Book # 389
Reviewer: Ms Oh Waily
I must confess to never having watched the entirety of the film, of which this novel is the precursor and close colleague, so the story was entirely new to me.
The novel, according to Clarke, started with his 1948 short story The Sentinel as the base and was expanded to include ideas from five other short stories in turn. Adding in a whole lot of new material and there the novel developed in to it’s final form. The whole work was intended as a precursor to Stanley Kubrik’s movie from the outset. As Clarke puts it:
Because a screenplay has to specify everything in excruciating detail, it is almost as tedious to read as to write. John Fowles put it very well when he said: “Writing a novel is like swimming through the sea; writing a film script is like thrashing through treacle.” Perhaps because Stanley realised that I had a low tolerance for boredom, he suggested that before we embarked on the drudgery of the script, we let our imaginations soar freely by writing a complete novel, from which we would later derive the script.
This is more or less the way it worked out, though towards the end novel and screenplay were being written simultaneously, with feedback in both directions.
For those familiar with the film, the basic storyline revolves around large alien monoliths. The first section, Primeval Night, deals with the man-apes’ contact with the giant monolith which turns up near them one day. Moon-Watcher and his tribe come down from their caves one morning to find the New Rock.
It was a rectangular slab, three times his height but narrow enough to span with his arms, and it was made of some completely transparent material; indeed, it was not easy to see except when the rising sun glinted on its edges.
This becomes the stepping stone in human development as the man apes are captivated and manipulated by the strange monolith, leading to Moon-Watcher’s experience of feeling dissatisfaction with his life and his subsequent stretching in to new ideas.
It was a vague and diffuse sense of envy – of dissatisfaction with his life. He had no idea of its cause, still less of its cure; but discontent had come into his soul, and he had taken one small step toward humanity.
We then skip forward to a time when man has a base on the moon, and space flight has become a part of life. In this case we follow Dr Heywood Floyd on his special trip to the moon in order to see TMA-1. In one of those wonderful precursors to real life, Clarke describes Floyd’s access to technology on his flight.
There was plenty to occupy his time, even if he did nothing but sit and read. When he tired of official reports and memoranda and minutes, he would plug his foolscap-sized Newspad into the ship’s information circuit and scan the latest reports from Earth. One by one he would conjure up the world’s major electronic papers, he knew the codes of the more important ones by heart, and had no need to consult the list on the back of his pad. Switching to the display unit’s short-term memory, he would hold the front page while he quickly searched the headlines and noted the items that interested him. Each had its own two-digit reference; when he punched that, the postage-stamp-sized rectangle world expand until it neatly filled the screen and he could read it with comfort.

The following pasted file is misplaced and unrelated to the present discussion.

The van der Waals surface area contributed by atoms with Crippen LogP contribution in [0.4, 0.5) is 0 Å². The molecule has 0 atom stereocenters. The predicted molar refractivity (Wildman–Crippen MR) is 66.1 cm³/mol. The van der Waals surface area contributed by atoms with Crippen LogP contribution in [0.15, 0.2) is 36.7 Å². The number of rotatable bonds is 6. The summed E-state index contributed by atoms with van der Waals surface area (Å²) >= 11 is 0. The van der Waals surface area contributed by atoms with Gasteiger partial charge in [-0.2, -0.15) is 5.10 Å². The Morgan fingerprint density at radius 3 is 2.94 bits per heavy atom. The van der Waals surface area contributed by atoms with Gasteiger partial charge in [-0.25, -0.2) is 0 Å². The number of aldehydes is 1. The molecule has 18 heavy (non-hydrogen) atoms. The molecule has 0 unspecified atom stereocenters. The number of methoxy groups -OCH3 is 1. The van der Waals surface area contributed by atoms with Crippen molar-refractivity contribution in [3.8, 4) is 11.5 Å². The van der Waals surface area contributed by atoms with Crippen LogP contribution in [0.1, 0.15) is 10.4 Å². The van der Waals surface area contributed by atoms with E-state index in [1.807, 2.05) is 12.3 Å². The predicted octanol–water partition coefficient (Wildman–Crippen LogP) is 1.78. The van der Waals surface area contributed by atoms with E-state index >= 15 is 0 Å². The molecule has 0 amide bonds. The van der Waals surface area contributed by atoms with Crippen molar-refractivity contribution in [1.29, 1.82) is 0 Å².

Yes, here is a seed for the internet and the iPad.
Once we have met TMA-1, and have heard the scientists explanations for what it means, we are then transported to the spaceship Discovery and it’s two crewmen – David Bowman and Frank Poole. They are part of Project Jupiter, a two-year voyage to the giant planet. After TMA-1 is discovered, their mission is added to. No longer just heading to Jupiter, but on to Saturn as a one-way trip. Five years would be spent in hibernation before being rescued by a still unbuilt Discovery II.
We follow the voyage of Discovery and meet it’s onboard computer, a HAL 9000, or colloquially to the crew – Hal. In light of the recent film release “The Imitation Game“, it’s interesting to note Clarke’s reference to Alan Turing and his ‘Turing test’.
Whether Hal could actually think was a question which had been settled by the British mathematician Alan Turing back in the 1940s. Turing had pointed out that, if one could carry out a prolonged conversation with a machine – whether by typewriter or microphones was immaterial – without being able to distinguish between its replies and those that a man might give, then the machine was thinking, by any sensible definition of the word. Hal could pass the Turing test with ease.
And Hal’s thinking becomes one of the focal points of the middle of the story. Without this, the latter denouement is unlikely to have occurred as Bowman would not have had sufficient motivation to make the choices he does. But I will leave you to find out the fate of Bowman, Poole, Hal and their hibernating colleagues on your own.
It is quite an quick read at a touch over 200 pages. Not having watched the film, I struggle to see how this story could turn into a feature length piece, but now have some incentive to see it in comparison to the novel. The language is straightforward, and in Arthur C. Clarke’s usual forward-looking style, he gives us an interesting idea to ponder on how we evolved and where that might take us in the future.
I have to note that there are little snippets that annoy – such as the odd overt sexist throw-away comment that belies the novel’s age and the author’s world-view – but on the whole it is a pleasant and relaxed read.